I had a nightmare a few nights ago where I was reliving the worst moments of my dad’s cancer treatment.  And in the middle of it I woke up and the quote I mentioned previously came into my head–“I might never forget, but I need not always remember.”  I reminded myself that the middle of the night on a workday was not the time I needed to relive all that awfulness.  And miraculously, I was able to go back to sleep and slept for the rest of the night. Physically, I am feeling increasingly uncomfortable.  My nose is really stopped up and I don’t know if it’s allergies (due to spring), a slight cold, or if this is the onset of the horrible pregnancy congestion I had last time during the third trimester, and I need to start nose steroids.  I’m really trying to delay starting them as long as possible.  I don’t like the side effects and I don’t think you are supposed to use them for a long time–and I have 20 more weeks to go. At age 36 my husband is still a first-year medical resident and it’s been nine months now.  I really, really am beginning to resent that he is never home and I am stuck doing my job (which pays our bills, as his entire salary is going into childcare) on top of the job of 1.8 parents, while I have pregnancy fatigue.  I have no free time to care for myself, write, or do any of the things I loved.  There is no way out of this mess in the foreseeable future.  It’s not like he can change jobs or something.  I really just want to relax and focus on me and my job for a bit.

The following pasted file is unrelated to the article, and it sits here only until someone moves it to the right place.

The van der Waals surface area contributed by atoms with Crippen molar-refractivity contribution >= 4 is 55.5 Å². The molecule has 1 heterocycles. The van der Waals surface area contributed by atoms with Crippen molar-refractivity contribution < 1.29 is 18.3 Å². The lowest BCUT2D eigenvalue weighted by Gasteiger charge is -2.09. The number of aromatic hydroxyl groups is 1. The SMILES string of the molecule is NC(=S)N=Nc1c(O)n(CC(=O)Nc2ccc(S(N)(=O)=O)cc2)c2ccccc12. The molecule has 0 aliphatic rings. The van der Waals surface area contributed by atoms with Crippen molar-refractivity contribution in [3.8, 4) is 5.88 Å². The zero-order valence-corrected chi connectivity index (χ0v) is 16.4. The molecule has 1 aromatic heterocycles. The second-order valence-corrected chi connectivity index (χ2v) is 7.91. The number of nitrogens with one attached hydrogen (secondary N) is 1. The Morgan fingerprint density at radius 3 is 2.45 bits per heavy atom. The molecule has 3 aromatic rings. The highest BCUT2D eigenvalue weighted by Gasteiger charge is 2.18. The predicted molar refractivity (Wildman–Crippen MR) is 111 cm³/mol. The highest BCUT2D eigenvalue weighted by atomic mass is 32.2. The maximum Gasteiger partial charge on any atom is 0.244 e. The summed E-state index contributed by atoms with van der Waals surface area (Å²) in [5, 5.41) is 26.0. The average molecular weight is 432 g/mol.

19w OB appointment

I don’t think the OB had reviewed my charts, as the last time I’d been in it was for an emergency ultrasound due to bleeding.  I asked him why I had been bleeding at 15 weeks (I’d gone in the next day for an emergency scan, but I’d just seen the sonographer–he reviewed the images but said he didn’t need to see me).

“Well,” he said, “I’m going to be honest; it probably wasn’t nothing.  It could be implantation bleeding, or it could be subchorionic or cervical.  We don’t really care what things are–we mostly care whether they are a threat to the baby or not.  And since the ultrasound last week was fine, then whatever it was, it’s not a threat to the baby.”

I don’t really like that.  I’d like to understand what happened.

In happier news, this is the last month of three that my husband is on a horrible rotation.  There will be a three month respite of easy ones now.  It has been very, very hard to care for a toddler alone, to do my job, and to care for myself–especially just having lost my dad a few months ago.  I am really tired.